UN / PRIMARY HEALTH CARE

25-Oct-2018 00:03:06
United Nations Member States today unanimously agreed to the Declaration of Astana, vowing to strengthen their primary health care systems as an essential step toward achieving universal health coverage. UNIFEED / FILE
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STORY: UN / PRIMARY HEALTH CARE
TRT: 03:06
SOURCE: UNIFEED / WHO / WFP
RESTRICTIONS: PLEASE CREDIT WFP FOOTAGE ON SCREEN
LANGUAGE: ENGLISH / NATS

DATELINE: 25 OCTOBER 2018, NEW YORK CITY / FILE
SHOTLIST
FILE - WHO - 24 - 25 JULY 2018, VIETNAM

1. Various shots, TB patients at the Vietnam National Lung Hospital
2. Close up, child in hospital
3. Med shot, mother and child

25 OCTOBER 2018, NEW YORK CITY

4. SOUNDBITE (English) Willibald Zeck, Head of Global Maternal, Newborn and Adolescent Health Program, UNICEF:
“The declaration really tries to reflect the changes that we had in the last 10, 20, 30 years and how can we build primary care better into the health systems. And that would include universal health care, but also looking not at the patient, at the first contact as a patient, but look at the community and how we can engage communities and make sure that they are empowered.”

FILE - WHO - 24 - 25 JULY 2018, VIETNAM

5. Various shots, doctor with patient

25 OCTOBER 2018, NEW YORK CITY

6. SOUNDBITE (English) Willibald Zeck, Head of Global Maternal, Newborn and Adolescent Health Program, UNICEF:
“The challenges are certainly the inequities we are facing. The inequities are between countries, but also within countries. And the quality of care provided is also different between villages sometimes in a very close setting. So, what we are trying to do to promote primary health care is that we have to strengthen the health systems around it, and universal health care becomes a major priority for many governments.”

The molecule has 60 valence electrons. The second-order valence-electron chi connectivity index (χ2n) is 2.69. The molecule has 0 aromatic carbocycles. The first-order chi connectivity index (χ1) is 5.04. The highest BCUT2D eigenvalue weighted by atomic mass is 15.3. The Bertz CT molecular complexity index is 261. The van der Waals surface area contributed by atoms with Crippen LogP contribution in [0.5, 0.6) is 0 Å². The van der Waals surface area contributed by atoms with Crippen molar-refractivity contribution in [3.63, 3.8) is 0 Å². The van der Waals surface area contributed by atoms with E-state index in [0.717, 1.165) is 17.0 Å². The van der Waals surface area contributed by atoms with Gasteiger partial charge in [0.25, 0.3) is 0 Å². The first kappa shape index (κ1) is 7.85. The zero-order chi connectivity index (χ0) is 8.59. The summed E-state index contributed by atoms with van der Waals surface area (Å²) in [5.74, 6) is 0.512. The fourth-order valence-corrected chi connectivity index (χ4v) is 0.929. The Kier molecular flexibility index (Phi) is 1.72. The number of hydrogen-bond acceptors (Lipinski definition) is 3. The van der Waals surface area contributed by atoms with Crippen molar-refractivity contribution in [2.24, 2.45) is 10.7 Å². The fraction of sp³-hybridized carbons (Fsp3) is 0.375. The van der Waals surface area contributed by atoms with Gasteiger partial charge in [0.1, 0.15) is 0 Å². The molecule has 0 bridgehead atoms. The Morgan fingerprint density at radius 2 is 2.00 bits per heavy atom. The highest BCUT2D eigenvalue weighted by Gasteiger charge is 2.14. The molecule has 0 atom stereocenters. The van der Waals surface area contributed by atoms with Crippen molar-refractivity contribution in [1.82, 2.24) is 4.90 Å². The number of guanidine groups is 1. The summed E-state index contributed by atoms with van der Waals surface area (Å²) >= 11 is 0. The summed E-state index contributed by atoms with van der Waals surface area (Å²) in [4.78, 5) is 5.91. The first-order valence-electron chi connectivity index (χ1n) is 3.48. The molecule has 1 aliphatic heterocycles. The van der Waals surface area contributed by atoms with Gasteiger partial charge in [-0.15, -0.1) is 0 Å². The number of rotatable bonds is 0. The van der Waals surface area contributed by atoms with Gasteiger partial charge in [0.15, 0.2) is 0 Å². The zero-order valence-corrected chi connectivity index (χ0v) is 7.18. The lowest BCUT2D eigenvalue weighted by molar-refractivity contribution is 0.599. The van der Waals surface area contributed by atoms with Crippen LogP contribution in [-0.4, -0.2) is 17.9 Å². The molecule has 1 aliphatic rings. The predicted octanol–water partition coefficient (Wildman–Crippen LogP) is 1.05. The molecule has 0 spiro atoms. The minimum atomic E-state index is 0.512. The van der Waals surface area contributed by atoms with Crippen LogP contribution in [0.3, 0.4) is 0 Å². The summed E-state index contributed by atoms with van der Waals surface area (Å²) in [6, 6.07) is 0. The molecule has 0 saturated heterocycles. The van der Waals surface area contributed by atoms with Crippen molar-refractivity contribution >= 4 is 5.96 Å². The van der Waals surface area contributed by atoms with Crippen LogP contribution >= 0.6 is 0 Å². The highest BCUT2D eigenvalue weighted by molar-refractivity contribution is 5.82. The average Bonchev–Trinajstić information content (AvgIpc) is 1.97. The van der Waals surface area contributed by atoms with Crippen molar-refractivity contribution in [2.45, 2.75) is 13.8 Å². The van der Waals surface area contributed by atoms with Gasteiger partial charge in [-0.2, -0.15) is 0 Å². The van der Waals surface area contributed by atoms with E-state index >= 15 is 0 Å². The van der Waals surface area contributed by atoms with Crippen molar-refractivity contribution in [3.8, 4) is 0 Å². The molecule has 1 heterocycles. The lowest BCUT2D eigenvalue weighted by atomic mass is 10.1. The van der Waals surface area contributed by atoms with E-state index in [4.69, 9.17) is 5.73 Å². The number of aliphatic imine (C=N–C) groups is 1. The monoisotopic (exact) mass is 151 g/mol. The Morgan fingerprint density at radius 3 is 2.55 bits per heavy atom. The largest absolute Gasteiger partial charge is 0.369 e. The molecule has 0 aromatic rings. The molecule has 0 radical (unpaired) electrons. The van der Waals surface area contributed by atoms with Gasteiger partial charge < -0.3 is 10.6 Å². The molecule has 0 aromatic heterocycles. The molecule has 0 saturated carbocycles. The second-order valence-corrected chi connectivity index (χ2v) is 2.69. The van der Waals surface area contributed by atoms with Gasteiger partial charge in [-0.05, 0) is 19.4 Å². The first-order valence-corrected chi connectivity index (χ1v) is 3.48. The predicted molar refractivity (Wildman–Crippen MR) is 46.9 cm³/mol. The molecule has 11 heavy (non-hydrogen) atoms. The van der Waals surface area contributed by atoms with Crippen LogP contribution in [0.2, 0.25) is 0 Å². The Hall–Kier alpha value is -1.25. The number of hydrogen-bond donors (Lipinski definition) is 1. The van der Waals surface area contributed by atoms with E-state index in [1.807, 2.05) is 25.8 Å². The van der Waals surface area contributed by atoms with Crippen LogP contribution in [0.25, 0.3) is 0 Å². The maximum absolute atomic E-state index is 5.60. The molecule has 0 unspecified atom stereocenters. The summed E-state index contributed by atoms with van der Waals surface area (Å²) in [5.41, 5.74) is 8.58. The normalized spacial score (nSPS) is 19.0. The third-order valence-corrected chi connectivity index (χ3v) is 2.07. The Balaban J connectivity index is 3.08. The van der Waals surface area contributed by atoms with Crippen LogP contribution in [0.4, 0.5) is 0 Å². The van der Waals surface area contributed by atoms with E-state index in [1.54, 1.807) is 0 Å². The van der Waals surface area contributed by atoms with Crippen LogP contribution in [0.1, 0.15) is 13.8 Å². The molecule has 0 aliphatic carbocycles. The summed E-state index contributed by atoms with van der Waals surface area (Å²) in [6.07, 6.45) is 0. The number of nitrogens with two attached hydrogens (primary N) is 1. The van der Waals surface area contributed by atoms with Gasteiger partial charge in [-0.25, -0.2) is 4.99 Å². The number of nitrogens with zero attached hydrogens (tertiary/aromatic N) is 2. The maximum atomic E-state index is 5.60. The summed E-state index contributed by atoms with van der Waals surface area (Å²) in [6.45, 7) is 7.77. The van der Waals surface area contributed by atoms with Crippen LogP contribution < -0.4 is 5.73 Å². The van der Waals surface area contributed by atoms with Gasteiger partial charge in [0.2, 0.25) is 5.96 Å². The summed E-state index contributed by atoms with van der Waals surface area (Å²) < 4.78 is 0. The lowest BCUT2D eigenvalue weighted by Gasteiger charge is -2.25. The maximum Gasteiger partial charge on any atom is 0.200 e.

FILE – WFP - 23 JULY 2018, SAADA, YEMEN

7. Various shots, 11-month-old Malak, testing positive for malnutrition
8. Various shots, severely malnourished children being treated at Saada City main hospital

25 OCTOBER 2018, NEW YORK CITY

9. SOUNDBITE (English) Willibald Zeck, Head of Global Maternal, Newborn and Adolescent Health Program, UNICEF:
“We need financial commitment from governments on the national level to make sure that funding that is available at the national level can trickle down to districts or to the sub-national level where primary health care needs to be triggered and needs to be strengthened. And for that we need their commitments, but also to make sure that funding that’s available is used in the right way.”

FILE – WHO - 2014, MEXICO

10. Various shots, doctor with patient.

25 OCTOBER 2018, NEW YORK CITY

7. SOUNDBITE (English) Willibald Zeck, Head of Global Maternal, Newborn and Adolescent Health Program, UNICEF:
“After the MDG era we have made very good success, great successes in maternal mortality reduction, in child mortality reduction, but the SDGs guide us into a new era where this is still important but non-communicable diseases and other issues are coming up that we are now anticipating.”

FILE – WHO - NOVEMBER 2015, GAMBIA

11. Various shots, pregnant woman getting checked

FILE – WHO - MARCH 2016, EL SALVADOR

12. Med shot, woman holding baby
13. Various shots, pregnant woman getting checked

25 OCTOBER 2018, NEW YORK CITY

14. SOUNDBITE (English) Willibald Zeck, Head of Global Maternal, Newborn and Adolescent Health Program, UNICEF:
“I want to encourage everyone to be really actively engaged in primary health care, from governments down to patients, to communities, to engage in primary health care, to demand for it, and also for service providers to provide services. We know they do a great job, but they need our support to be able to deliver that job in a good, in a very effective way.”